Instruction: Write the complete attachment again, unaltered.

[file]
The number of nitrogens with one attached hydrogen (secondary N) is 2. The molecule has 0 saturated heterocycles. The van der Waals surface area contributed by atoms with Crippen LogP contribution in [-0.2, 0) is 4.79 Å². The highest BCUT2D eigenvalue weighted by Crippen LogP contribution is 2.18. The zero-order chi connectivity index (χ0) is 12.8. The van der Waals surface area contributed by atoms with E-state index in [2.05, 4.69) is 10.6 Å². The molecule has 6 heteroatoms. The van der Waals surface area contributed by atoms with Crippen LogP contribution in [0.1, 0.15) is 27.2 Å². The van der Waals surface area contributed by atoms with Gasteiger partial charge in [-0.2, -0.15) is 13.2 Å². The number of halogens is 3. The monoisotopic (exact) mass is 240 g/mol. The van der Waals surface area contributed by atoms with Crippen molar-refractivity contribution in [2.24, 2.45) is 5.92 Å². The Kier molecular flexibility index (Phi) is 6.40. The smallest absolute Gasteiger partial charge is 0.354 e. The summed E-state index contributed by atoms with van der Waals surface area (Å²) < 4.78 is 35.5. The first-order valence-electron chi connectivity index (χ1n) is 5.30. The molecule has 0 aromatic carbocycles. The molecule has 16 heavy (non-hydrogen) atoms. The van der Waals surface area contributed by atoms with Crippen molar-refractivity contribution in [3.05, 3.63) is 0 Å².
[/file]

The number of nitrogens with one attached hydrogen (secondary N) is 2. The molecule has 0 saturated heterocycles. The van der Waals surface area contributed by atoms with Crippen LogP contribution in [-0.2, 0) is 4.79 Å². The highest BCUT2D eigenvalue weighted by Crippen LogP contribution is 2.18. The zero-order chi connectivity index (χ0) is 12.8. The van der Waals surface area contributed by atoms with E-state index in [2.05, 4.69) is 10.6 Å². The molecule has 6 heteroatoms. The van der Waals surface area contributed by atoms with Crippen LogP contribution in [0.1, 0.15) is 27.2 Å². The van der Waals surface area contributed by atoms with Gasteiger partial charge in [-0.2, -0.15) is 13.2 Å². The number of halogens is 3. The monoisotopic (exact) mass is 240 g/mol. The van der Waals surface area contributed by atoms with Crippen molar-refractivity contribution in [2.24, 2.45) is 5.92 Å². The Kier molecular flexibility index (Phi) is 6.40. The smallest absolute Gasteiger partial charge is 0.354 e. The summed E-state index contributed by atoms with van der Waals surface area (Å²) < 4.78 is 35.5. The first-order valence-electron chi connectivity index (χ1n) is 5.30. The molecule has 0 aromatic carbocycles. The molecule has 16 heavy (non-hydrogen) atoms. The van der Waals surface area contributed by atoms with Crippen molar-refractivity contribution in [3.05, 3.63) is 0 Å².